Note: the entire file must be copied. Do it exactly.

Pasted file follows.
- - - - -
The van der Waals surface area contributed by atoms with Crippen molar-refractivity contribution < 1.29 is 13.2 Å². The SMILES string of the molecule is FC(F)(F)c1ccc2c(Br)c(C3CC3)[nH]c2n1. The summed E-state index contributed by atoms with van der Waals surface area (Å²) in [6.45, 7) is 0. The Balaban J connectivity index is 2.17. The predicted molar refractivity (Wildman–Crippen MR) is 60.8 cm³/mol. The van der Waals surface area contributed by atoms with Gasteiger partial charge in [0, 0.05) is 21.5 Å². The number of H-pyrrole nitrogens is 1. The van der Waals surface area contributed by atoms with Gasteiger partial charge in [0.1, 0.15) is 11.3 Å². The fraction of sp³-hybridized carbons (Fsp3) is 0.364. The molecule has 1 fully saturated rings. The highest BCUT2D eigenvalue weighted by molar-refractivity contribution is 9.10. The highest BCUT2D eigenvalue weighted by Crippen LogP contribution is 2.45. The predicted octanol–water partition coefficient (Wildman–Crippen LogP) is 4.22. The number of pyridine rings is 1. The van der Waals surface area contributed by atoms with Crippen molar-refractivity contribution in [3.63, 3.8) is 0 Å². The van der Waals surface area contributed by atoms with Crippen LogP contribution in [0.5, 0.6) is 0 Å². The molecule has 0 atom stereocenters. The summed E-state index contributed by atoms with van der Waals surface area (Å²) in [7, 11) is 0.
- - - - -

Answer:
The van der Waals surface area contributed by atoms with Crippen molar-refractivity contribution < 1.29 is 13.2 Å². The SMILES string of the molecule is FC(F)(F)c1ccc2c(Br)c(C3CC3)[nH]c2n1. The summed E-state index contributed by atoms with van der Waals surface area (Å²) in [6.45, 7) is 0. The Balaban J connectivity index is 2.17. The predicted molar refractivity (Wildman–Crippen MR) is 60.8 cm³/mol. The van der Waals surface area contributed by atoms with Gasteiger partial charge in [0, 0.05) is 21.5 Å². The number of H-pyrrole nitrogens is 1. The van der Waals surface area contributed by atoms with Gasteiger partial charge in [0.1, 0.15) is 11.3 Å². The fraction of sp³-hybridized carbons (Fsp3) is 0.364. The molecule has 1 fully saturated rings. The highest BCUT2D eigenvalue weighted by molar-refractivity contribution is 9.10. The highest BCUT2D eigenvalue weighted by Crippen LogP contribution is 2.45. The predicted octanol–water partition coefficient (Wildman–Crippen LogP) is 4.22. The number of pyridine rings is 1. The van der Waals surface area contributed by atoms with Crippen molar-refractivity contribution in [3.63, 3.8) is 0 Å². The van der Waals surface area contributed by atoms with Crippen LogP contribution in [0.5, 0.6) is 0 Å². The molecule has 0 atom stereocenters. The summed E-state index contributed by atoms with van der Waals surface area (Å²) in [7, 11) is 0.